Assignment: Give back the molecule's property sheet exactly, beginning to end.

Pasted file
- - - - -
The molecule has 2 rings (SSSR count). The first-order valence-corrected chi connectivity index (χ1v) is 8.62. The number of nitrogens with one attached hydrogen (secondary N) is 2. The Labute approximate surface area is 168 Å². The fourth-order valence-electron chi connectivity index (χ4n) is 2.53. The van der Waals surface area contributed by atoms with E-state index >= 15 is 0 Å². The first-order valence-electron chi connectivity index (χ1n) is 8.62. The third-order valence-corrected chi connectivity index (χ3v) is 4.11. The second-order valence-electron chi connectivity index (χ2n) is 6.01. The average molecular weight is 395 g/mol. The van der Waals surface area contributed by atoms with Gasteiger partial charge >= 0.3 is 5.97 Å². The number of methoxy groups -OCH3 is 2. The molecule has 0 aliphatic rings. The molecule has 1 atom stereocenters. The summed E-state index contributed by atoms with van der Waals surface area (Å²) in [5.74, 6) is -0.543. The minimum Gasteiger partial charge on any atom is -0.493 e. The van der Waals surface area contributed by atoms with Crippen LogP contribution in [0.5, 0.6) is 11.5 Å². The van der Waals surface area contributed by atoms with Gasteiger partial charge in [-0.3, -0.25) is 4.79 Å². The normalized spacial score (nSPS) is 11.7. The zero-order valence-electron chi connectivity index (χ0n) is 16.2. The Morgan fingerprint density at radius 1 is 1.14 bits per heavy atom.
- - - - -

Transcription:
The molecule has 2 rings (SSSR count). The first-order valence-corrected chi connectivity index (χ1v) is 8.62. The number of nitrogens with one attached hydrogen (secondary N) is 2. The Labute approximate surface area is 168 Å². The fourth-order valence-electron chi connectivity index (χ4n) is 2.53. The van der Waals surface area contributed by atoms with E-state index >= 15 is 0 Å². The first-order valence-electron chi connectivity index (χ1n) is 8.62. The third-order valence-corrected chi connectivity index (χ3v) is 4.11. The second-order valence-electron chi connectivity index (χ2n) is 6.01. The average molecular weight is 395 g/mol. The van der Waals surface area contributed by atoms with Gasteiger partial charge >= 0.3 is 5.97 Å². The number of methoxy groups -OCH3 is 2. The molecule has 0 aliphatic rings. The molecule has 1 atom stereocenters. The summed E-state index contributed by atoms with van der Waals surface area (Å²) in [5.74, 6) is -0.543. The minimum Gasteiger partial charge on any atom is -0.493 e. The van der Waals surface area contributed by atoms with Crippen LogP contribution in [0.5, 0.6) is 11.5 Å². The van der Waals surface area contributed by atoms with Gasteiger partial charge in [-0.3, -0.25) is 4.79 Å². The normalized spacial score (nSPS) is 11.7. The zero-order valence-electron chi connectivity index (χ0n) is 16.2. The Morgan fingerprint density at radius 1 is 1.14 bits per heavy atom.